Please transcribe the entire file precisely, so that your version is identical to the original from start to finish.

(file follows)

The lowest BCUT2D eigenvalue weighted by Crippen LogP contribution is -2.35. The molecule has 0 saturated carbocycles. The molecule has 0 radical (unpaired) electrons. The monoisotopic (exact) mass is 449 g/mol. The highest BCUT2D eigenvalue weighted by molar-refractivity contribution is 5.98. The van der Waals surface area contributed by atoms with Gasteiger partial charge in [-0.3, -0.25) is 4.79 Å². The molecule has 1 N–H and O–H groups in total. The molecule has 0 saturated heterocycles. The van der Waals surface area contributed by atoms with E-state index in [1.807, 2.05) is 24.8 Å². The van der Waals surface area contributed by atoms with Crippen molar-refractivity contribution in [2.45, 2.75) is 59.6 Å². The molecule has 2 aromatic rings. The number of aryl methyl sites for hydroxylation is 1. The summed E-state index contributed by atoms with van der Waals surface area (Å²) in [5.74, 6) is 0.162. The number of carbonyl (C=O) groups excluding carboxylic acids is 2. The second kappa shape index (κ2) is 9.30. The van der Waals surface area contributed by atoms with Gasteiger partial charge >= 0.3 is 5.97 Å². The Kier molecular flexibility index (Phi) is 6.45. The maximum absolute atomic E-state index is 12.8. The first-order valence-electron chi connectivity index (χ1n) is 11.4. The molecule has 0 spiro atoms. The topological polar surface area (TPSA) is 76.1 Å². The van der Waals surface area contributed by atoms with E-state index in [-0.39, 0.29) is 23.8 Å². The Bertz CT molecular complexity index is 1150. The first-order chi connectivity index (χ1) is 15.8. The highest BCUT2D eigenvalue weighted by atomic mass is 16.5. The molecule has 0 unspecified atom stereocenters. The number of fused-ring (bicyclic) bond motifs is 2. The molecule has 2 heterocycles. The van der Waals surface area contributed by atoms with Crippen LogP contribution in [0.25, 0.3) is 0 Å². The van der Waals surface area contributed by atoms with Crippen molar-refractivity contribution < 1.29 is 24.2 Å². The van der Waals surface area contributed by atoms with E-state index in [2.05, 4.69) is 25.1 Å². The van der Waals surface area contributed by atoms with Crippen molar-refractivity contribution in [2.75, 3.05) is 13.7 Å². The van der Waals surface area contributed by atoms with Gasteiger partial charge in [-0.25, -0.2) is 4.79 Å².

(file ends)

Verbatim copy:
The lowest BCUT2D eigenvalue weighted by Crippen LogP contribution is -2.35. The molecule has 0 saturated carbocycles. The molecule has 0 radical (unpaired) electrons. The monoisotopic (exact) mass is 449 g/mol. The highest BCUT2D eigenvalue weighted by molar-refractivity contribution is 5.98. The van der Waals surface area contributed by atoms with Gasteiger partial charge in [-0.3, -0.25) is 4.79 Å². The molecule has 1 N–H and O–H groups in total. The molecule has 0 saturated heterocycles. The van der Waals surface area contributed by atoms with E-state index in [1.807, 2.05) is 24.8 Å². The van der Waals surface area contributed by atoms with Crippen molar-refractivity contribution in [2.45, 2.75) is 59.6 Å². The molecule has 2 aromatic rings. The number of aryl methyl sites for hydroxylation is 1. The summed E-state index contributed by atoms with van der Waals surface area (Å²) in [5.74, 6) is 0.162. The number of carbonyl (C=O) groups excluding carboxylic acids is 2. The second kappa shape index (κ2) is 9.30. The van der Waals surface area contributed by atoms with Gasteiger partial charge >= 0.3 is 5.97 Å². The Kier molecular flexibility index (Phi) is 6.45. The maximum absolute atomic E-state index is 12.8. The first-order valence-electron chi connectivity index (χ1n) is 11.4. The molecule has 0 spiro atoms. The topological polar surface area (TPSA) is 76.1 Å². The van der Waals surface area contributed by atoms with E-state index in [-0.39, 0.29) is 23.8 Å². The Bertz CT molecular complexity index is 1150. The first-order chi connectivity index (χ1) is 15.8. The highest BCUT2D eigenvalue weighted by atomic mass is 16.5. The molecule has 0 unspecified atom stereocenters. The number of fused-ring (bicyclic) bond motifs is 2. The molecule has 2 heterocycles. The van der Waals surface area contributed by atoms with Crippen LogP contribution in [0.25, 0.3) is 0 Å². The van der Waals surface area contributed by atoms with Crippen molar-refractivity contribution < 1.29 is 24.2 Å². The van der Waals surface area contributed by atoms with E-state index in [2.05, 4.69) is 25.1 Å². The van der Waals surface area contributed by atoms with Crippen molar-refractivity contribution in [2.75, 3.05) is 13.7 Å². The van der Waals surface area contributed by atoms with Gasteiger partial charge in [-0.25, -0.2) is 4.79 Å².